The above study was followed by another with a similar design but with professionals and intermediate level players with and without a history of tennis elbow.22 Hand angular velocity at the wrist, measured by an electrogoniometer, was significantly different in the professionals (4 rad/s, extension) and intermediate group who had a history of tennis elbow (0.4 rad/s, flexion). As with the study by Blackwell and Cole,21 lateral epicondylitis has been associated with an eccentric contraction of the wrist extensors at impact. No significant differences were found in impact acceleration or elbow kinematics between the three groups.

Muscle balance

One of the possible causes of shoulder injury may be peak strength/torque imbalances in those muscles responsible for acceleration and then deceleration of the upper arm at the shoulder joint. Certainly work by Tod Ellenbecker and Paul Roetert has provided players, coaches, and sports medicine personnel with isokinetic profiles of highly skilled and junior tennis players.23 The comparison of the concentric strength of one muscle group compared with the eccentric strength of the antagonist group in throwers was explored by Noffal.24 He concluded that rehabilitation and injury prevention regimens that include exercises for eccentric external rotation strength may bring more balance to the dominant shoulder of throwing athletes. Such information is critical to the preparation of athletes where explosive concentric and eccentric contractions are common place. Remember, in most tennis strokes, the stretch-shorten cycle is characterised by eccentric followed by concentric contractions. For example in the serve you have:

  • external upper arm rotation at the shoulder during the backswing slowed by eccentric contraction of the internal rotators at the shoulder

  • concentric contraction of the shoulder internal rotators, in the drive to the ball, is then slowed by an eccentric contraction of the shoulder external rotators during the follow through

It is therefore apparent that we must train muscles in concentric and eccentric modes, while also recognising that large muscle imbalances will lead to injury. This is particularly true in the eccentric contraction during the follow through, as the external rotators at the shoulder are required to “decelerate” the rapidly internally rotating upper arm. Prehabiliation or exercises to minimise loading stresses should be included in any training programme before a return to full training.25

CONCLUSIONS

There is no question that players striving for more power, more control, or more variety in stroke production through trial and error are the primary determinants in changes to stroke mechanics. However, I have shown that biomechanics certainly plays a role in the process of change. General theory provides a base on which modifications can be made, and an understanding of individual stroke mechanics inevitably leads to improved performance. Science also enables players to modify their training regimens with minimal risk of injury. I have no doubt that the other sports science disciplines (psychology, exercise physiology, and pedagogy/motor learning) could also make a case for their role in player development.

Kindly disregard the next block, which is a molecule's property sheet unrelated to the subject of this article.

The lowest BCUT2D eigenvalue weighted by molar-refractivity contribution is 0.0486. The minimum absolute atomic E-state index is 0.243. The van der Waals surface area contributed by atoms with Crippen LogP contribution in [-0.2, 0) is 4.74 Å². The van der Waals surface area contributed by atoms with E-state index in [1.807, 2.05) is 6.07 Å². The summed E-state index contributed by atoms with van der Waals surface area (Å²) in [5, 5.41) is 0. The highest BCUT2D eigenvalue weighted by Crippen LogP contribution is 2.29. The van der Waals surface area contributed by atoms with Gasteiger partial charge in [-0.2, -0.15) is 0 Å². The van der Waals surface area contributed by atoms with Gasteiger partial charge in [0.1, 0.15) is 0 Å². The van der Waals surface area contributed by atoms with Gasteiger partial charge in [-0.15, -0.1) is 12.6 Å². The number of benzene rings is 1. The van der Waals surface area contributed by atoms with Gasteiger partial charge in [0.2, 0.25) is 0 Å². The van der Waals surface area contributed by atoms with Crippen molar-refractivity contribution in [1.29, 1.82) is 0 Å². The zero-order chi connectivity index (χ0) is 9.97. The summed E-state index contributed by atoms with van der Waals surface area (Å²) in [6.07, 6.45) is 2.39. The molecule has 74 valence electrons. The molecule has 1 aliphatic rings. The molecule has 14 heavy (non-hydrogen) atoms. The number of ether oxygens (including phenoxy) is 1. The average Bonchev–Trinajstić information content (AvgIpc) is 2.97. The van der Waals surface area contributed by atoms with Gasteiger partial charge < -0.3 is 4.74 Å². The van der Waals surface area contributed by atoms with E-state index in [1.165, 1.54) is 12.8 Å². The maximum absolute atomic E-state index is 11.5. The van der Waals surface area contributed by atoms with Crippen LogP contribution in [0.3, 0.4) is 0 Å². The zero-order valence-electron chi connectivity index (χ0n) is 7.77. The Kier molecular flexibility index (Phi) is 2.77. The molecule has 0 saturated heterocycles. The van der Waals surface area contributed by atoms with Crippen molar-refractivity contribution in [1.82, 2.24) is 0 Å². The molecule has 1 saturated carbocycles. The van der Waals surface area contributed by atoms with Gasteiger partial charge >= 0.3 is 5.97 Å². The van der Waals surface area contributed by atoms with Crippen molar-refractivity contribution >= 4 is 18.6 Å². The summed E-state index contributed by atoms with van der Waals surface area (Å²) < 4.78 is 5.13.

Areas where science can play an improved role are in the linking of growth and development of the body, pedagogy, and skill development. When should selected biomechanical principles be introduced? When should we teach the leg drive in the service action from skill development and lower limb strength perspectives? From a tissue loading perspective, should we stress the importance of energy storage and muscle pre-tension at an early age? Although sport science has certainly assisted tennis development, it is also important to realise that much is still to be accomplished.

What is already known on this topic

  • The biomechanics of tennis has been well researched, but publications are spread over a wide range of journals

  • Furthermore, interpretations of findings are in various formats, thus limiting their application

What this study adds

  • This review succinctly integrates biomechanical research from performance and sports medicine perspectives

REFERENCES

View Abstract

Footnotes

  • Competing interests: none declared

  • The player in figure 2 has given permission for its publication.

Request Permissions

If you wish to reuse any or all of this article please use the link below which will take you to the Copyright Clearance Center’s RightsLink service. You will be able to get a quick price and instant permission to reuse the content in many different ways.